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Valley farmworker who fought alongside Cesar Chavez dies at 101

Macario Villanueva, a migrant farmworker who fought for fair pay and better working conditions, died Sunday in Alamo. He was 101.

Macario Villanueva, a migrant farmworker who fought for fair pay and better working conditions alongside civil rights leader Cesar Chavez, died Sunday in Alamo. He was 101.

Born in Villa de Guadalupe, San Luis Potosi, he moved to the United States and spent many years as a migrant farmworker.

Villanueva fought alongside civil rights leader Cesar Chavez for fair pay and better working conditions in the fields.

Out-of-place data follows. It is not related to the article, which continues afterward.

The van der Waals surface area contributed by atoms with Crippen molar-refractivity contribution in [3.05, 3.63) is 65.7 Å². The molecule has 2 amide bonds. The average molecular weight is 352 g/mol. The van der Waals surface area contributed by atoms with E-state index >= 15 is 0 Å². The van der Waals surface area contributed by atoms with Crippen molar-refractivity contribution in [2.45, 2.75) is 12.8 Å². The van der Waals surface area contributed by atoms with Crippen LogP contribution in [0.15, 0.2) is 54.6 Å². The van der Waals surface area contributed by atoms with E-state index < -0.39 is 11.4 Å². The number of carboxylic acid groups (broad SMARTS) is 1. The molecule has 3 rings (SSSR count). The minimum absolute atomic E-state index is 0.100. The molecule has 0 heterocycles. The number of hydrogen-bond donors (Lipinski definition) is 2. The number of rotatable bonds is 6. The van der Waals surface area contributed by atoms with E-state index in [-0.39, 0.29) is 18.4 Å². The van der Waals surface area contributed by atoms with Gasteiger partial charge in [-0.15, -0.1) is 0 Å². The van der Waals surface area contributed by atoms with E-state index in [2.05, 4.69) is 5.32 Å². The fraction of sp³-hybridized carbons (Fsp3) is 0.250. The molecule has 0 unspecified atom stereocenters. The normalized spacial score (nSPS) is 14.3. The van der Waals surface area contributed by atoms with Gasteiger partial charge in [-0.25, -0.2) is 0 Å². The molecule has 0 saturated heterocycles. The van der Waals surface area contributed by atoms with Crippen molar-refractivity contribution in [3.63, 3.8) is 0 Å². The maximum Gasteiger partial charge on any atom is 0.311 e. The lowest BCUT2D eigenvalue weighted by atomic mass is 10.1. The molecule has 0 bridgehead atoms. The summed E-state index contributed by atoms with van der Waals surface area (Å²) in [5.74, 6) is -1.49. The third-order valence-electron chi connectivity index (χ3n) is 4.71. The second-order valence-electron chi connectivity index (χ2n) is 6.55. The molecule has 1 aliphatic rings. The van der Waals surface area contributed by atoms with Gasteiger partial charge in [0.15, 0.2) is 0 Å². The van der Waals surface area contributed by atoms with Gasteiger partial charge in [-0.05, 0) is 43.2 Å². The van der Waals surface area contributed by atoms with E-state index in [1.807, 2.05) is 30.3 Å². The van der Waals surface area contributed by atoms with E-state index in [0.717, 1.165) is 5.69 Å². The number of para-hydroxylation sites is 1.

Family members said Villanueva suffered a heart attack while working in his yard. He died Sunday at 101 years old.

The appalling conditions that Villanueva and other migrant farmworkers faced prompted them to demand change.

"From what I remember from the fields, we lived in garages. We had outhouses," said Teresa Fraga, a relative who was like a daughter to Villanueva. "And sometimes we didn't have an outhouse just a hole, it didn't have a bench."

Farmworkers faced opposition from landowners, who sometimes responded with violence.

"It was very dangerous because some lettuce contractors were mad at us," Villanueva told CBS 4 News during an interview before his death. "Once, he almost tried to run over my daughters."

The movement started by Chavez, Villanueva and other activists continues today through organizations like La Union del Pueblo Entero.

"When you think you're powerless, you're really not unless you want to remain that way," Fraga said.

Villanueva is survived by nine children, 24 grandchildren and 36 great-grandchildren, according to his obituary.

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